3 Foods To Gain Protein As A Vegetarian

Sorry macaroni and cheese won't cut it.

July 18, 2019

Courtesy of Gianni Giancola

Categories: 

Vegetarianism is not a gateway to eat whatever you want. Try again! Vegetarians need protein in their diets. What proteins? We're glad you asked!

What is a protein? (Found at Web M.D.)

  • "Proteins are made of amino acids, which function as a cell's 'building blocks.'" 

Proteins are essential for many purposes in the human body. Proteins are amino acids that help make the body's skin, tissue and organs function correctly. Amino acids help decompose foods in the stomach. Your body creates some amino acids but not all. Essential amino acids come from foods that you eat. As a vegetarian one has to be eating foods that will help nourish the body since animal proteins are out of the equation. 

According to Healthline.com nutrition researcher, Kris Gunnars, with a Bachelor's degree in medicine states: 

"The DRI (Dietary Reference Intake) is 0.8 grams of protein per kilogram of body weight, or 0.36 grams per pound."

That means, "56 grams per day for the average sedentary man and 46 grams per day for the average sedentary woman," should be consumed.

For anyone who does not know what sedentary means... It means a person who does not get a lot of physical exercise.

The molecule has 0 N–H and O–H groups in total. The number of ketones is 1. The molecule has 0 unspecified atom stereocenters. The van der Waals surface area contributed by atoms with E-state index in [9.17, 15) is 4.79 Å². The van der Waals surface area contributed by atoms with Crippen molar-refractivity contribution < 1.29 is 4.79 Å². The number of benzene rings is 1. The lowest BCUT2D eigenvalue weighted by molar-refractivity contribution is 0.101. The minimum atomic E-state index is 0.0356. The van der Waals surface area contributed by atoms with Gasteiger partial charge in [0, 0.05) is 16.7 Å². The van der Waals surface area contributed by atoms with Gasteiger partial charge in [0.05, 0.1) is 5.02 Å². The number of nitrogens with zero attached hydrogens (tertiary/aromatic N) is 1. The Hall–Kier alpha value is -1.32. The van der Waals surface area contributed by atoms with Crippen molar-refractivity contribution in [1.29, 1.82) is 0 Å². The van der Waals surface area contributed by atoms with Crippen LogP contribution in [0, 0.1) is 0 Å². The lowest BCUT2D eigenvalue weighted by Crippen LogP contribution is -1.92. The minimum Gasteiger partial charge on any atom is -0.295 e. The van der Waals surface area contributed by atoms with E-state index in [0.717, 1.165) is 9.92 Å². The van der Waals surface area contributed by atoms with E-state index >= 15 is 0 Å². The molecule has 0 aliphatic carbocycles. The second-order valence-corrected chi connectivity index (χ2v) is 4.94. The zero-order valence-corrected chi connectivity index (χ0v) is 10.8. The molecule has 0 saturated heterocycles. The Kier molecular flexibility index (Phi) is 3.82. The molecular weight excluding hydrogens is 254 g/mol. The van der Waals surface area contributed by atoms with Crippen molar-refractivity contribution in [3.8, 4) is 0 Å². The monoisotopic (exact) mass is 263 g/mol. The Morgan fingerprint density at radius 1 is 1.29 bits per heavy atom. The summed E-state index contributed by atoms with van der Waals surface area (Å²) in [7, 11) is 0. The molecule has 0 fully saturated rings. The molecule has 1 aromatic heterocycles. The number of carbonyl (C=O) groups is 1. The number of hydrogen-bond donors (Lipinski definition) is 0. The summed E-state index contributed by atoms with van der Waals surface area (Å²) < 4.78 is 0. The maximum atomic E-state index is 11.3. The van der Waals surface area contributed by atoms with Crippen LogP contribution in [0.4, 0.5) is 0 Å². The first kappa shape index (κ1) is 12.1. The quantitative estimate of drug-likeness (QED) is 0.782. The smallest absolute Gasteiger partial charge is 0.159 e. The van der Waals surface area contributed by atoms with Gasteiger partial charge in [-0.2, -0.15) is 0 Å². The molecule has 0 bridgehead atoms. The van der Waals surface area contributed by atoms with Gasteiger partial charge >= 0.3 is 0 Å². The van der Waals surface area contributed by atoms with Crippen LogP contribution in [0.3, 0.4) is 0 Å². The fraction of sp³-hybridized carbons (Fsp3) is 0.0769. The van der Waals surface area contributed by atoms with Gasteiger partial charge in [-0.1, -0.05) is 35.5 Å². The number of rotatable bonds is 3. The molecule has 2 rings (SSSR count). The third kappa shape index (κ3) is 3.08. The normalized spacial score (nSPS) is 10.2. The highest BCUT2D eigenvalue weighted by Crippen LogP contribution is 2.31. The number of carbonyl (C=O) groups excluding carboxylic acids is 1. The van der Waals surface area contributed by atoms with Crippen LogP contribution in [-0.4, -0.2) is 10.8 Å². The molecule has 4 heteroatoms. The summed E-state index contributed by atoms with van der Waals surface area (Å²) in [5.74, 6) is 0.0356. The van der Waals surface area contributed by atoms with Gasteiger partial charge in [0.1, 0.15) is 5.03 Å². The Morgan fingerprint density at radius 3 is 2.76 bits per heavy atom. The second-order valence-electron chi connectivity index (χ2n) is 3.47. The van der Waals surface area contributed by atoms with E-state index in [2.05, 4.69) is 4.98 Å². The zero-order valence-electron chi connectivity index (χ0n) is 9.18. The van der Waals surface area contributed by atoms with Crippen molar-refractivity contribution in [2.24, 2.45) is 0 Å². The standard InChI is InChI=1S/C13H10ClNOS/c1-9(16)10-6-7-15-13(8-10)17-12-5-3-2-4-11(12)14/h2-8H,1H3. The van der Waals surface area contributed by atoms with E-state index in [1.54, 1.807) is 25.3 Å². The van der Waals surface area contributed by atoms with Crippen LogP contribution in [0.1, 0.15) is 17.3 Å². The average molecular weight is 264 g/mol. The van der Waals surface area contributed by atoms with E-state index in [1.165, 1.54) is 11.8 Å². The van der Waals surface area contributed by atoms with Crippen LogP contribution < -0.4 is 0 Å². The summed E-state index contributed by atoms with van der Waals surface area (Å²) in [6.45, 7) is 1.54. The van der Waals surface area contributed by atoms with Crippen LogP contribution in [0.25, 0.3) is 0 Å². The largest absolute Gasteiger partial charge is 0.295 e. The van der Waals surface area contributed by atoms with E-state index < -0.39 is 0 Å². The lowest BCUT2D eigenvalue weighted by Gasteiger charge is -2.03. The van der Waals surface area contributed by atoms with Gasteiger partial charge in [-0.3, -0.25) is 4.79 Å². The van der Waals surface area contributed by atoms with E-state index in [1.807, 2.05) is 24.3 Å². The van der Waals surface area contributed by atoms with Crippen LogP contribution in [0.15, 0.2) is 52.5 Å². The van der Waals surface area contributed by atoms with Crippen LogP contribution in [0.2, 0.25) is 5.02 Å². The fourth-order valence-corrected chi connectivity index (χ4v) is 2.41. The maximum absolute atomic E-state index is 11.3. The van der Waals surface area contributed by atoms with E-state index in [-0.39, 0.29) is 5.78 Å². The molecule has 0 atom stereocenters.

----------------------------------------------------------------------------------------------------------------------------------------------------

The order of protein is not in any specific order: (Nutrition DIFFERS on the foods listed below per store bought items.)

All foods have pros vs. cons. Do your own research to be fully aware of each protein listed below before making any dietary changes. 

LENTILS: 1 cup of cooked Lentils is equivalent to 18g of protein, according to the U.S. Department of Agriculture's National Nutrient Database.

  • Lentils are high in fiber and low in calories.
  • Lentils are also good for lowering blood pressure. 
  • Lentils are a very good source of vitamin-B. 

SEITAN: 2.5 ounces of Seitan is equivalent to 17g of protein, according to the U.S. Department of Agriculture's National Nutrient Database.

  • Seitan is low in carbs and low in calories. 
  • Seitan is high in protein. (seitan is not a complete source of protein. Must be paired with other foods to compelete bodily needs.)
  • Seitan is free of soy. 

BLACK BEANS: 1 cup of black beans is equivalent to 10g of protein, according to the U.S. Department of Agriculture's National Nutrient Database.

  • Black beans are low in sodium and have potassium. (Good for lowering blood pressure.)
  • Black beans help bone strength.
  • Black beans have a sufficient source of fiber and potassium. (Good for heart health.)